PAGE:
National parks, libraries or PUBLIC SCHOOLS! The history of how our public schools came into being is interesting too. Schooling used to be just for the wealthy just like land for recreation used to be. Our country again pioneered in a lot of ways the idea that EVERYONE had the right to an education. Even countries that now have some sort of public education system in place do “sort out” their students. The highest and the best move on. We take every ability, every economic level, EVERYONE. No it is not perfect, no system is, but we have a lot more opportunity available than other countries – and unfortunately it is taken for granted. What is taken for granted , what is not fought for, can be taken away!
    OOOPs – I’ll stop talking now!

  • My thoughts slowly bubble to the surface, so I’m just now chiming in on the whole battle royale that took place over schooling. However, I wasn’t allowed to leave comments on that particular post, so I’m leaving them here. I’m sure this breaks some rules in blogging protocol, so feel free to blacklist me.

    Many homeschooling advocates argued that they didn’t want their students exposed to specific political beliefs. I teach, and I observe very few instances where teachers indoctrinate students with a specific political agenda or ideology, so this seems to be a bogus argument.

    However, I have observed the following:

    Teachers providing shoes, so a financially strapped student could participate in a sport.

    Teachers purchasing books for students.

    Teachers donating money, so that students could afford to attend prom.

    Teachers coming in early, so a student who didn’t own a computer could type a paper.

    These are just a few examples, but these acts of kindness take place in public schools daily.

    If public schools didn’t exist, there would be some students who would never have contact with someone who actually cared about them. If public schools didn’t exist, some students wouldn’t have access to an education.

    Thank God for public schools!

  • Carol:

    Is your make-up what “blog spirit” looks like?

  • Anoria:

    I am going to have to track down this series and go sleep on that glacier myself. *coughs*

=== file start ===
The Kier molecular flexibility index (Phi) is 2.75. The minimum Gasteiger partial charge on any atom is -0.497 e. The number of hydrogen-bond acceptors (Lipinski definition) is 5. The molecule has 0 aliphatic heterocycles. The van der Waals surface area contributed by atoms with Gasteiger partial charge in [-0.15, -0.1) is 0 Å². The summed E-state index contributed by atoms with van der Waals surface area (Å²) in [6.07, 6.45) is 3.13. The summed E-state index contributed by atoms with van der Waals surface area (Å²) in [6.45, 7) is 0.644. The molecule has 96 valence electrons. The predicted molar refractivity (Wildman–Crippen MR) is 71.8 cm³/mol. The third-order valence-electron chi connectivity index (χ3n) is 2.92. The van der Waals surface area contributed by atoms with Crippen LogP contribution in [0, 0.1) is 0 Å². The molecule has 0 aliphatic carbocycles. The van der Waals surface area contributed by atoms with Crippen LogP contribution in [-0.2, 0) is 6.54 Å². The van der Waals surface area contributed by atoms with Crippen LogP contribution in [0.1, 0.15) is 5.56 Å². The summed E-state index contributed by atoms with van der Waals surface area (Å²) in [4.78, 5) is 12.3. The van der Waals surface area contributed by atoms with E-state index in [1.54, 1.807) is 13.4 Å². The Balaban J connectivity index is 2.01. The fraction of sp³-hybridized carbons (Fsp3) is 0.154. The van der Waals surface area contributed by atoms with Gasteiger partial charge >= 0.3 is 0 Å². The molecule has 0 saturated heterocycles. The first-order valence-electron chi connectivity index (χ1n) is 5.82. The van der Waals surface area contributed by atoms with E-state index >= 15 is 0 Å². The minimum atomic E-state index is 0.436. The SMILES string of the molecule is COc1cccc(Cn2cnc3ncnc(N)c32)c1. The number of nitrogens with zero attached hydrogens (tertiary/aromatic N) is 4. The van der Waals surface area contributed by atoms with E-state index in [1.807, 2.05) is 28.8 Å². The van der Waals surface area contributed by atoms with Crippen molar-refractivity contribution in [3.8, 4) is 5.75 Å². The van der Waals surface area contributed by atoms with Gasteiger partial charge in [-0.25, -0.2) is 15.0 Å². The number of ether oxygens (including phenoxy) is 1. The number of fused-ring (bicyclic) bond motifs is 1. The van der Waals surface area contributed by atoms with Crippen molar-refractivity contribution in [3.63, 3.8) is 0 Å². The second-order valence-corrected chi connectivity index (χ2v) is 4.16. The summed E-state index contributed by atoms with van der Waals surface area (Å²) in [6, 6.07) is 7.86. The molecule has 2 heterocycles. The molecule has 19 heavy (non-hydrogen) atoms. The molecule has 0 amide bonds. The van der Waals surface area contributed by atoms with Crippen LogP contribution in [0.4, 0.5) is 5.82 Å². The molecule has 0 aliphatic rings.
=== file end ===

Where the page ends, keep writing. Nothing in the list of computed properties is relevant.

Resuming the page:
Good to know you got a lot out of those posts :) Discussions like that once in a while make life interesting and give people lots of good stuff to think about. I’m glad you didn’t mind sacrificing the peace and quiet of your blog for a little while in order to bring that out.

  • One of the best parts about your blog is your willingness to take a stand, crack a joke that can approach the line, whine, fear little about being cloyingly sweet and folksy, crack a joke that crosses the line, and still actually reflect deeply on your own foibles and flaws. Please don’t censor yourself – ever. If you do, you’ll just be running with the pack instead of ahead of it. BTW, I sent my kids to a pricey private school and I haven’t looked back…

  • As usual, Rechelle, you make valid points that everyone has opinions about. That is the premise that our nation was founded on. Freedom of speech. Keep up the good work girl! Blogs are a good sounding board for all types of discussions.

  • Well, I had such a hideously bad taste in my mouth from the lack of tolerance and appreciation for educational liberty over here that I was planning to stay away until my halitosis improved. I’ll gladly return to read an apology. Thanks for that.

    I was worried about how you seemed to have fallen off your rocker and smacked your noggin (maybe the ceiling fan made you dizzy?) but I see you are coming back to your senses. Thank goodness!

    Come on, now, Rechelle. Give me a caption for this photo. I know you have a good one!

    http://potsnpies.blogspot.com/2009/10/lighten-up-people.html

  • joann in tx:

    hey! how was the Ken Burn’s National Park documentary on PBS????
    i think i missed it but hoping i could catch part 2 or the whole segment on its repeat!

    i bet the pictures of all those national parks were just gorgeous!

    Go Bobcats!!! er….Tigers….ooops! GO RAIDERS??????

    joann in tx